Del. Franklin M. Slayton "was furious" after he inspected Eastern State Hospital in December 1983.
In one unit at the mental hospital, the legislator from South Boston, Va., found a staff of three serving 80 people.
"At that staffing level you warehouse patients, that's all," he said. He also found "awful, undercooked" food, "very very poor" maintenance and occasional linen shortages.
A few days later, two reports commissioned by the state Department of Mental Health and Mental Retardation said Eastern State was providing little more than "custodial care" to its patients.
A year later, criticism of Eastern State has largely been replaced by praise.
Legislators and mental health officials hail a variety of steps hospital administrators have taken to improve conditions at the often-troubled facility.
"Things are going forward. I can see physical evidence of it," said Hampton Del. Richard M. Bagley, chairman of the House Appropriations Committee.
Although hospital officials said many of the projects were planned before the critical reports came out, 1984 brought a burst of activity to Eastern State. Given an emergency $1.4 million appropriation from the General Assembly, the hospital has hired more than 80 nurses, psychologists and other employes.
The treatment program has been revamped, with a new emphasis on providing short-term care for acutely ill patients. New laundry facilities have been installed, the kitchen and heating system have been overhauled, and a project to replace some roofs is under way. Architects are planning an $800,000 modernization of the aging patient wards and a new fire safety system.
And the hospital administration is buying $500,000 worth of furniture and decorations to spruce up the patients' living quarters.
"We're not to the point where there's been a 100 percent improvement," said Thomas Coe, director of Eastern State's clinical programs. "But there's been a big improvement. We've improved the quantity and quality of our care."
"The criticism made us aware that we needed to move forward," said Chris Faia, director of the acute care unit. "The staff often felt overwhelmed."
Even Slayton has joined the ranks of those praising Eastern State. The criticism, he said, made a difference.
"I know a man down there who works in maintenance, and he told me he got more paint in the two months following my visit than he got in the 18 years previous to that," Slayton said.
The progress at Eastern State has led Slayton, Bagley and some other legislators to predict the facility may win approval from the Joint Commission on Accreditation of Hospitals, a national health-care standards group.
State mental health officials are less certain. "I'll be cautiously optimistic," said Joseph J. Bevilacqua, state commissioner of mental health and mental retardation. "Our target is to shoot for accreditation by the end of fiscal 1985-86. We're on track."
Officials acknowledge that some clouds still hang over the hospital. The special grant that allowed Eastern State to hire additional employes runs out next June and hospital officials hope to persuade the legislature to give them enough money to retain at least some of the workers.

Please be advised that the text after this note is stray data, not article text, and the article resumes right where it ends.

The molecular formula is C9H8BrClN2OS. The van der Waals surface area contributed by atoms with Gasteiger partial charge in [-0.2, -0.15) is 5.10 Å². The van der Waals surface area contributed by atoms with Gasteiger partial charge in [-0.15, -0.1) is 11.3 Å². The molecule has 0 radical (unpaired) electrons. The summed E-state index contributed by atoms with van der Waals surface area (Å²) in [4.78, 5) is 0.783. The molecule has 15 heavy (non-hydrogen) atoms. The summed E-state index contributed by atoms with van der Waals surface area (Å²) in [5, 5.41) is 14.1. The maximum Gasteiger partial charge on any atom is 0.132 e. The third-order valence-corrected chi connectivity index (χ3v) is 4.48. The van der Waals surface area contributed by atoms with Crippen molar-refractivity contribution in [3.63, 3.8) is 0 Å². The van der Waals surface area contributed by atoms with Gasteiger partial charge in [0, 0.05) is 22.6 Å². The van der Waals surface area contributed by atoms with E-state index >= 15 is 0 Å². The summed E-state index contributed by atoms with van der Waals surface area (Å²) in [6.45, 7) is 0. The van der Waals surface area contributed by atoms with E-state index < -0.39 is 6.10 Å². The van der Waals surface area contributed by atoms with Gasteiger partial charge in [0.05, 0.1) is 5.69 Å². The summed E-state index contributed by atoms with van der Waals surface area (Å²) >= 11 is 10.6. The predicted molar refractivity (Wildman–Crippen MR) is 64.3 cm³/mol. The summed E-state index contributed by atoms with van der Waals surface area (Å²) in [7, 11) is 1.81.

"I'm hopeful consideration will be given to us," said hospital administrator David Pribble. "The big difference the new positions have made is that we have been able to increase the actual care we offer the patients."
Mental health officials said the staffing crunch resulted from two factors: state-imposed freezes on hiring and a larger-than-expected number of patients.
Although the hospital's census of patients has dropped rapidly in recent years (it now stands at about 900) state officials expected the decline to be even quicker, Pribble said. The reduction did not keep pace with cuts in the facility's budget.
This year's infusion of state money allowed Eastern State to hire additional psychologists and fill key nursing positions. It also paid for more social workers who expanded the patients' activity program. Recreational and therapeutic activities are now scheduled at night and on weekends.
Hospital authorities also reorganized their system for treating adult patients this year. They opened a new admissions unit that screens everyone admitted to the hospital. People who need short-term care remain at the unit for treatment; those who need further treatment are sent to other units based on the severity of their problems.
The system has dramatically shortened the hospital stay for many patients, said Faia, who administers the admissions unit. Three-fifths of the patients who enter the unit receive short-term care and are back home within four weeks, she said.
Dennis Wool, executive director of the Virginia Beach Community Services Board, agreed that the acute care program is working. "We are seeing people coming out of the facility more quickly. We don't see any inappropriate discharges," said Wool, whose board oversees Virginia Beach's mental health programs.
Hospital administrators, however, said more nurses, improved living quarters and new paint alone will not solve the facility's problems. They said the communities served by Eastern State must develop their own mental health care programs to relieve some of the burden on the hospital. "Some of the boards have done a better job than others," Pribble said.
Hospital administrators plan to hire six social workers to serve as liaisons with local mental health boards and departments. The workers also will monitor the progress of patients released into their communities from Eastern State.